Tuesday, March 2, 2010

U.S. Chemical Safety Board investigators rip gas purge practices

MIDDLETOWN, Conn. - Just prior to a Feb. 7 explosion that killed six workers and injured 27 at a Kleen Energy power plant in Middletown, a huge amount of natural gas was vented into a congested outdoor area between buildings.
About 400,000 cubic feet of gas - enough to fill a pro-basketball arena floor to ceiling with an explosive mixture - was vented amid vigorous construction activity at the new power plant, federal investigators reported at a news conference on Feb. 25. Several “potential ignition sources,” including welding, were present in the surrounding area, they said.
On the morning of the fatal accident, multiple pipe-cleaning efforts called “gas blows” sent natural gas surging through piping at 650 pounds per square inch and then outside through open pipe ends less than 20 feet off the ground. The investigators said the congested area “likely slowed dispersion of the gas,” which collected and was ignited by an undetermined ignition source.
The key problem was not ignition sources, which are widespread at construction sites, but the common practice of venting large amounts of gas from pipe cleaning into buildings or even outside. Insufficient attention was paid to this activity, which the investigators called “inherently unsafe.”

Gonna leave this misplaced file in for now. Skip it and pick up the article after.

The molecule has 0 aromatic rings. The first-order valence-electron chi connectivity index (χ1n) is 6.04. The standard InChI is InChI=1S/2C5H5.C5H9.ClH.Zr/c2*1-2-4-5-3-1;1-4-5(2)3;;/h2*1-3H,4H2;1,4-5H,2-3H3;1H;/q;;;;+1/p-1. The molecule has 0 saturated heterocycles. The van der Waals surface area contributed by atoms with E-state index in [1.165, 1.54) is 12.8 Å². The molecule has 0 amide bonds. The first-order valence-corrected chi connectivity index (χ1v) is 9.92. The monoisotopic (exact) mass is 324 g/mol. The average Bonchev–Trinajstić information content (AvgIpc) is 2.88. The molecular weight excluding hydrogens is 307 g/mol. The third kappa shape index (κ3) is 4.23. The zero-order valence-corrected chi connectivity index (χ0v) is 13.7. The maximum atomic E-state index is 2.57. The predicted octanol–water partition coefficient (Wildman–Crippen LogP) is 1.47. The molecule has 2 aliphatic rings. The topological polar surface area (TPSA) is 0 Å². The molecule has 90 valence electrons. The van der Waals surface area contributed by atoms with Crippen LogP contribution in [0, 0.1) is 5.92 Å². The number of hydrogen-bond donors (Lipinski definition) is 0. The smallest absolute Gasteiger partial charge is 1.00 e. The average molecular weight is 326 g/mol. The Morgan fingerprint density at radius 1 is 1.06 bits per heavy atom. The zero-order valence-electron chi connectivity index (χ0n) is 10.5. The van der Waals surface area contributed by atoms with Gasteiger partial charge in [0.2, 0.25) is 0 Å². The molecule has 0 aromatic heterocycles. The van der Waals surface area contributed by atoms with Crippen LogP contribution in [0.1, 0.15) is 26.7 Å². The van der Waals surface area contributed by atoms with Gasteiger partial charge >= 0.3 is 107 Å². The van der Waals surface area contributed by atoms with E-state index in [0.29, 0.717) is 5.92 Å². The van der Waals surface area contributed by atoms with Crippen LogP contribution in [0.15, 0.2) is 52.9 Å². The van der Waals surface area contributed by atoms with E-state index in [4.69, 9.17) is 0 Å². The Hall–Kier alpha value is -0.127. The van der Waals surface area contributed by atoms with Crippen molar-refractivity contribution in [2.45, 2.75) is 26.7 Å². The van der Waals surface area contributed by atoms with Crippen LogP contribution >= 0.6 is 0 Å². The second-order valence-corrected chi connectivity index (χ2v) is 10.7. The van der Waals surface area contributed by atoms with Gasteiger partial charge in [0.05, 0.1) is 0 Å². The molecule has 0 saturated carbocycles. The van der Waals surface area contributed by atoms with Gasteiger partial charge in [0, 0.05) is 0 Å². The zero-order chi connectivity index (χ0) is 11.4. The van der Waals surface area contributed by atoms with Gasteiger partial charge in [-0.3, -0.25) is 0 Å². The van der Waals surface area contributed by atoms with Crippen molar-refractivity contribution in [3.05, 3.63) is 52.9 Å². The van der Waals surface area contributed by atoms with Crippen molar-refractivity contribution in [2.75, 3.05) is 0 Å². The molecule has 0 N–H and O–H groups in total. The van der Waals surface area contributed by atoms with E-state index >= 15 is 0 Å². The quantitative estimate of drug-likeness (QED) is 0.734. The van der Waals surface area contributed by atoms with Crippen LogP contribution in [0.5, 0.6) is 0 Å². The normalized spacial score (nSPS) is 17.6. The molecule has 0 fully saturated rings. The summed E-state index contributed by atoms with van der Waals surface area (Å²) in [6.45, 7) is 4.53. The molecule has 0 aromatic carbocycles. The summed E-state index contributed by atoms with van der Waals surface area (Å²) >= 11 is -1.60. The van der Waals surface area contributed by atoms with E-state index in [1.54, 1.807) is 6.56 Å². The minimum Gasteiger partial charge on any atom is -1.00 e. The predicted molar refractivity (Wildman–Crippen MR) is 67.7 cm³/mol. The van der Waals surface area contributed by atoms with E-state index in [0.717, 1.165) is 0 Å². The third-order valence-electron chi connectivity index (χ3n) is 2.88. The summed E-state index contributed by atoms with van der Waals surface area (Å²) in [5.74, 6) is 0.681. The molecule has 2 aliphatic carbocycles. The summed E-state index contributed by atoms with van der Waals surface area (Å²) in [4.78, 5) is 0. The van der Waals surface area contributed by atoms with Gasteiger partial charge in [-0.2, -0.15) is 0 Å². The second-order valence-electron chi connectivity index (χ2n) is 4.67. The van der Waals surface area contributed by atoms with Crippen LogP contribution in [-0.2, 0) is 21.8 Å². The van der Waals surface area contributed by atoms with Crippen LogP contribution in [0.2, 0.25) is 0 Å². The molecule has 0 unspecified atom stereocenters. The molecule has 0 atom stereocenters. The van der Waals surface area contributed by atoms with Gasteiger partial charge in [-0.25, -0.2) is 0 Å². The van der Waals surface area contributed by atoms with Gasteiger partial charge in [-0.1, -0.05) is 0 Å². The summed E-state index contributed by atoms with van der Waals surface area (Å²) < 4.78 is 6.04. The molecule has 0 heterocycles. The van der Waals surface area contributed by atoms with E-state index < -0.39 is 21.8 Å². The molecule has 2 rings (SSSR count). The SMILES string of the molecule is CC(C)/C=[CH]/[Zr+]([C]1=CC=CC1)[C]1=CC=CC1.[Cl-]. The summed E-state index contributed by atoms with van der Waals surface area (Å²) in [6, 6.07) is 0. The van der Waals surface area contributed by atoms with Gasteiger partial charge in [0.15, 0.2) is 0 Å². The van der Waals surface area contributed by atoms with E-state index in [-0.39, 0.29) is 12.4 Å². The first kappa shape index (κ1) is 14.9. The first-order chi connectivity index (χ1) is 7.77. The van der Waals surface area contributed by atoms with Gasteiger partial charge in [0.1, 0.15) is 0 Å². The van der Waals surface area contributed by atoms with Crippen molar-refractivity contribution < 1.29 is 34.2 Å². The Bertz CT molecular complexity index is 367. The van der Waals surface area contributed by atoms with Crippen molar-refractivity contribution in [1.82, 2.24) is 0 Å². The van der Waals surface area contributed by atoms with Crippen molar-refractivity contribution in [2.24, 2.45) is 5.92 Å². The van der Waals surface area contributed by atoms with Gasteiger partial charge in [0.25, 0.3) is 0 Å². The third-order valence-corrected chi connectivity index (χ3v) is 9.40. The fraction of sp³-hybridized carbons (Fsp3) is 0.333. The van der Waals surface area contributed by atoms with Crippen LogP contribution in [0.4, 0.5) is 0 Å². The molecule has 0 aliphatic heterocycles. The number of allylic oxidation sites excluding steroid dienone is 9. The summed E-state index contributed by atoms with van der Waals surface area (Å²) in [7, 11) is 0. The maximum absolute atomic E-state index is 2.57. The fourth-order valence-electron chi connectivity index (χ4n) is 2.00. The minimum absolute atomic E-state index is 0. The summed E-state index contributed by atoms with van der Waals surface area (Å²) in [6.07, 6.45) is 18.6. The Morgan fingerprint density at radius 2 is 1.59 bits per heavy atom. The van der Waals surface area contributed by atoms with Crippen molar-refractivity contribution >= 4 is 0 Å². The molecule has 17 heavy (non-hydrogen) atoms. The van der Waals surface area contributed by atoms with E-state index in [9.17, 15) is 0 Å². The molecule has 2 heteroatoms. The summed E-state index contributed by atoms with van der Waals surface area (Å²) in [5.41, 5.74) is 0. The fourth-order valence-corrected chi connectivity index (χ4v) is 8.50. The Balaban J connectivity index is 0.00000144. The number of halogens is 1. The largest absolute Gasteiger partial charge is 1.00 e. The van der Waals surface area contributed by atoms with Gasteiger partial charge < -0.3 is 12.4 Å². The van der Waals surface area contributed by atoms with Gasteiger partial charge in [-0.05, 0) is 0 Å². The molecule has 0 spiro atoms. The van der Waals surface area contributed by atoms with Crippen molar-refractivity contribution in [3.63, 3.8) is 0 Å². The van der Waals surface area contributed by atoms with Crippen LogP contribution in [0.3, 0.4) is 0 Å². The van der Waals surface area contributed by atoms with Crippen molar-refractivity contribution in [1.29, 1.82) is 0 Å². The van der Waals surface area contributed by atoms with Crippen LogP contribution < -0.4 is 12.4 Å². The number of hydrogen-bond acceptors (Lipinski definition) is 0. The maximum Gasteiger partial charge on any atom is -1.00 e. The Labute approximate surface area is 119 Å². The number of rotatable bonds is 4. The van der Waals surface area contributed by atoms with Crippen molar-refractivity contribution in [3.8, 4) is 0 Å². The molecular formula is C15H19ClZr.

The safety issues raised by this accident are not limited to Connecticut (or) any particular company, facility, or individual,” Don Holmstrom, lead investigator for the U.S. Chemical Safety Board (CSB) told reporters. Thousands of workers are involved in building natural gas power plants nationwide. There are 84 gas-fired turbines in 35 different plants that are either being tested or are still under construction, according to the Edison Electric Institute. A study by the Interstate Gas Association of America Foundation (INGAA) estimates that as many as 62,000 miles of new pipelines could be built in the next 20 years.

No comments:

Post a Comment